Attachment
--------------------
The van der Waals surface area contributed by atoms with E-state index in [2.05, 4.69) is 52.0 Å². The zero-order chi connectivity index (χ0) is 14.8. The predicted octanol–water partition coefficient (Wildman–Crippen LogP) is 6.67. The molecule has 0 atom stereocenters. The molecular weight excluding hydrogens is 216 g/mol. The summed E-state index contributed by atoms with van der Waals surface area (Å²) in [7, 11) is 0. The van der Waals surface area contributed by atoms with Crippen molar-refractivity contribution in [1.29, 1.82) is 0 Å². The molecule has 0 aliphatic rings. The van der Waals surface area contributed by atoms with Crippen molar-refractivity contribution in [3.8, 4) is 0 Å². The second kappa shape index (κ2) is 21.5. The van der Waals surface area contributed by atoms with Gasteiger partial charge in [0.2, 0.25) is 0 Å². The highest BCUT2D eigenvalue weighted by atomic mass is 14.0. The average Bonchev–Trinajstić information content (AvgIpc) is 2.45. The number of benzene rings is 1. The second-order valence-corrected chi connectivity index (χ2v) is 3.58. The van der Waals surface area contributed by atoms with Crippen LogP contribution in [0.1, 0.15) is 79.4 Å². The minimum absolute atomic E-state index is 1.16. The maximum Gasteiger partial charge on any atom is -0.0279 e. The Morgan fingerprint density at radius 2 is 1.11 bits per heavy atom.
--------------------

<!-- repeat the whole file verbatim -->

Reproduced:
The van der Waals surface area contributed by atoms with E-state index in [2.05, 4.69) is 52.0 Å². The zero-order chi connectivity index (χ0) is 14.8. The predicted octanol–water partition coefficient (Wildman–Crippen LogP) is 6.67. The molecule has 0 atom stereocenters. The molecular weight excluding hydrogens is 216 g/mol. The summed E-state index contributed by atoms with van der Waals surface area (Å²) in [7, 11) is 0. The van der Waals surface area contributed by atoms with Crippen molar-refractivity contribution in [1.29, 1.82) is 0 Å². The molecule has 0 aliphatic rings. The van der Waals surface area contributed by atoms with Crippen molar-refractivity contribution in [3.8, 4) is 0 Å². The second kappa shape index (κ2) is 21.5. The van der Waals surface area contributed by atoms with Gasteiger partial charge in [0.2, 0.25) is 0 Å². The highest BCUT2D eigenvalue weighted by atomic mass is 14.0. The average Bonchev–Trinajstić information content (AvgIpc) is 2.45. The number of benzene rings is 1. The second-order valence-corrected chi connectivity index (χ2v) is 3.58. The van der Waals surface area contributed by atoms with Crippen LogP contribution in [0.1, 0.15) is 79.4 Å². The minimum absolute atomic E-state index is 1.16. The maximum Gasteiger partial charge on any atom is -0.0279 e. The Morgan fingerprint density at radius 2 is 1.11 bits per heavy atom.